Here’s a thought experiment: forget all you know of the St. Lawrence campus and imagine being a first-year international student. You’ve just arrived here, unfamiliar with the U.S., its culture and weather.
Turning leaves and crisp air quickly give way to a changing landscape and then—from the perspective of most students, international or not—everything changes.
Suddenly, it’s the third week of December. Finals are over and most students, faculty, and staff head home. Some international students, who hail from 35 countries, head home, but many stay here. And they notice that the thrum of campus fades to wintry quiet and they ask, “What do we do now?”
Enter the International Student Services (ISS) winter break local host program at St. Lawrence, organized by ISS Coordinator Tsewang Lama ’10, M’15 and International Student Advisor Megan Putney.
“I took part in the host family program when I first came to St. Lawrence as a student in 2006,” Lama says. “My host family gave me a place to stay and took me shopping until I could move onto campus. I am so grateful they were there for me. I know how it feels to be far from home, so I enjoy doing all I can to make sure our international students have the best experience possible.”
Lama and Megan Putney say the program is needed now more than ever.
“Students and hosts get so much out of being together,” Putney says. “Through simply sharing a meal or by going to local events, participants learn about differences and similarities in lifestyles, perspectives, and customs. Intercultural learning environments foster understanding and collaboration.”
International students agree. The program connects them with people who help them learn more about the North Country, see things they never imagined, and—most important—have some fun.
“During winter break,” Francesca Mnenula ’26 says, “I got to experience a cold, snowy, yet beautiful winter wonderland Christmas that I had only seen on TV.”
Originally from Malawi, Mnenula is now majoring in data science and economics. She says one of her favorite experiences over break was visiting Lake Placid.
“We went by the Olympic center and saw the amazing scenery of the area. Some fantastic alumni who work there warmly welcomed us and showed us around. We also went window shopping, got coffee and had lunch.”
She credits ISS, the St. Lawrence Alumni Executive Council, and student leaders, for planning a long list of programs and events during the winter break.
“I also spent evenings with friends, sharing stories and meals,” Mnenula says. “Some of us made our first gingerbread houses with University President Kathryn Morris at her home on campus, the MacAllaster House. Truly, I had a great first Christmas at SLU and being together made it feel a lot warmer.”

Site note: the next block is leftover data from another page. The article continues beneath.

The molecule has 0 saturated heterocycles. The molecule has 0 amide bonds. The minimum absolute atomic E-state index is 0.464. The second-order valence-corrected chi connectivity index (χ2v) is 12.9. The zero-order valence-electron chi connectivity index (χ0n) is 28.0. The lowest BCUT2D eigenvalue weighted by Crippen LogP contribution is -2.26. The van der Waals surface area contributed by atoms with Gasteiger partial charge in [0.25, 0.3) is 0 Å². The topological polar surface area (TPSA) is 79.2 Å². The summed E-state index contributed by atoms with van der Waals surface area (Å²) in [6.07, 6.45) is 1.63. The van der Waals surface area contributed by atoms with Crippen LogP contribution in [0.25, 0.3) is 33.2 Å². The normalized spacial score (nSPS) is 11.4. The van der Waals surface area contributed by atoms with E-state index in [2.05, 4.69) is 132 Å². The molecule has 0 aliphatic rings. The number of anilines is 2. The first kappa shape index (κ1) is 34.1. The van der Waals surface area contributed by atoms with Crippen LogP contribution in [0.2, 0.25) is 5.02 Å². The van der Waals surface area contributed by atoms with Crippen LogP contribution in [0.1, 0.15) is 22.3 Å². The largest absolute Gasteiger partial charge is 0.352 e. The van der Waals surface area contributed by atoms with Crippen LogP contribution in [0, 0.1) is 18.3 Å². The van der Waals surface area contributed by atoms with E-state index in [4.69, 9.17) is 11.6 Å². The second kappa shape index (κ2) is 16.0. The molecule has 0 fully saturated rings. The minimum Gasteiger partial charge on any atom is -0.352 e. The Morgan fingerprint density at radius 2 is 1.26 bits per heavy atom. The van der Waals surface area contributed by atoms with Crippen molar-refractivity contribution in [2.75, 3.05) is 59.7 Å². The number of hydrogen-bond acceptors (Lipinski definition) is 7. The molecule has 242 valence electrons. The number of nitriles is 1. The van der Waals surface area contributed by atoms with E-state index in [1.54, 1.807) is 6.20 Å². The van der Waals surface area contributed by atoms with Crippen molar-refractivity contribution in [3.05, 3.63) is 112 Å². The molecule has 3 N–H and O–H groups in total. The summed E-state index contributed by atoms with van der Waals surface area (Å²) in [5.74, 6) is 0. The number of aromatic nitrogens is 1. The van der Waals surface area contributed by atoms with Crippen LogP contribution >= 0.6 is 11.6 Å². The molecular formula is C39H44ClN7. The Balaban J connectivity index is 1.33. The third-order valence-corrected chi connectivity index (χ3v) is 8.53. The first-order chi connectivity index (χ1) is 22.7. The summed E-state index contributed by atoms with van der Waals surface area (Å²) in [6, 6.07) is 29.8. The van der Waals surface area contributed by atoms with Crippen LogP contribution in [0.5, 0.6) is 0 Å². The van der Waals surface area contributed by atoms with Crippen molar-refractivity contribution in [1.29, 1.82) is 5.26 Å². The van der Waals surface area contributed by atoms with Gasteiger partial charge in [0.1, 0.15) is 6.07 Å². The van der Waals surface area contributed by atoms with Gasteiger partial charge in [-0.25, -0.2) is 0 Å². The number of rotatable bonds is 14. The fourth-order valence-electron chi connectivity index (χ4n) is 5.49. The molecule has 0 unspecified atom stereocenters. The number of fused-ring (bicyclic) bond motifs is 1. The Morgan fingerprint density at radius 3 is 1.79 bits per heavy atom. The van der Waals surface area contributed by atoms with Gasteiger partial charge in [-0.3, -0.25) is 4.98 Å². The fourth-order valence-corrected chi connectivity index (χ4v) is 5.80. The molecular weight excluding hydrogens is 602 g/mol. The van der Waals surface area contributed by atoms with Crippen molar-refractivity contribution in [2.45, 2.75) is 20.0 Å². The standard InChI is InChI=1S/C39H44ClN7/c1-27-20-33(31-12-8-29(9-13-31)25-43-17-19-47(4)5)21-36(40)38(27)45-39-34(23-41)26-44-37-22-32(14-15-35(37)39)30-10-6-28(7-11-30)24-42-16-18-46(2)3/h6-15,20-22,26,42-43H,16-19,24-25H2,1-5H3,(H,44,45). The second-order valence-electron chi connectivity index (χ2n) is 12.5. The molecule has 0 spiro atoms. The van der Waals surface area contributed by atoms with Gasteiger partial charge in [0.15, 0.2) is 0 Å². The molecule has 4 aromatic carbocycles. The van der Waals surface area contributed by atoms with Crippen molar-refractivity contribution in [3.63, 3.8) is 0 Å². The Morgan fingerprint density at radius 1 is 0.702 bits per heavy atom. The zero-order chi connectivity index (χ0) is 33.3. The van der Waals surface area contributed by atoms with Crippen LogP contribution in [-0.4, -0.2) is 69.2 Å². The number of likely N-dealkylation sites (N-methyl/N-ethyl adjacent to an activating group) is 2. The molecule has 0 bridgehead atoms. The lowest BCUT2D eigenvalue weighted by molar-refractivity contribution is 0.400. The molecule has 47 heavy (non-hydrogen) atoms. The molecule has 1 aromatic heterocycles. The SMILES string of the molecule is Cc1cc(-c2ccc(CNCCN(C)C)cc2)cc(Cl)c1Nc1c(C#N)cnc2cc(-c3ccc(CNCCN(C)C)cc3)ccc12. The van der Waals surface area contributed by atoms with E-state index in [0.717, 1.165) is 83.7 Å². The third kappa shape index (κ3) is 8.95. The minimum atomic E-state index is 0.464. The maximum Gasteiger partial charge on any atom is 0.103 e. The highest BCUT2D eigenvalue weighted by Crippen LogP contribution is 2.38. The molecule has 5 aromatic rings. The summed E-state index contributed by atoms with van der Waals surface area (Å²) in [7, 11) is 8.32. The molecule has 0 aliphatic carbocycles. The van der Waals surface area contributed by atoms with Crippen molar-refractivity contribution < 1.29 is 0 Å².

Kelsang Chokey ’26 also explored the North Country’s snowy landscapes.
“Some of my fellow international students and I took a trip to Titus Mountain,” she says. “It was definitely a highlight of this winter break. It was my first time on a ski hill and the road trip there and back again—and having pizza together—was a great time. Simply going out and having fun was amazing. I hope other students get to experience this next year.”
In addition to ISS staff, more than a dozen University faculty and staff members have signed up to host international students since November. It’s a continuation of a program launched by ISS in 2003 that was recently interrupted by the pandemic, but started up again this winter with the same mission: help international students transition to St. Lawrence while learning from one another and building long-lasting connections.
That’s what Aaron Todd ’00, M’06 did. He’s the assistant director of marketing, assessment, and technology in the University’s Center for Career Excellence. Todd introduced Kevin Rasamimanana ’26 to the quintessential tradition of decorating Christmas cookies.
“My mother has been hosting a cookie decorating party for years,” he says, “and it was great to add Kevin to the mix. We traded stories about holiday traditions with each other and learned a lot about life in his native Madagascar.”
Carol Smith is another ISS host. She’s the senior officer in the University’s corporate and foundations grants office and a United World College (UWC) campus liaison. UWC describes itself as an international network of schools and educational programs that share a common goal: “making education a force to unite people, nations and cultures for peace and a sustainable future.”
During the break, she brought St. Lawrence international students 10 meals each week from her church. And she took Nathan Inecia ’26 around Canton to get him acclimated to the area.
“We visited TAUNY (Traditional Arts in Upstate New York), where I got to explore some of the beautiful folk art of the North Country,” he says. “They also had a whole exhibition on wooden sleds. After that, we got some decadent treats at the bakery.”
They also went to the Frederic Remington Museum in Ogdensburg, near Canton where the artist grew up. Inecia was fascinated by the place, asking the museum docent in-depth questions about Remington’s art and the processes he used in his paintings and sculptures. Smith says the docent was delighted to talk with such an engaged museum visitor and asked many questions in return.
“She wanted to learn more about Nathan’s home country of Curaçao and its history,” Smith says. “I felt that, in a small way on that afternoon, the world came to the North Country, and the North Country went out to the world. Before leaving, Nathan promised the docent that he would visit the Canton Farmer’s Market in the summer to buy some of her handmade soap.”
University staff overseeing ISS plan to recruit more hosts and volunteers to work with international students when they arrive on campus in August, at the start of fall semester 2023.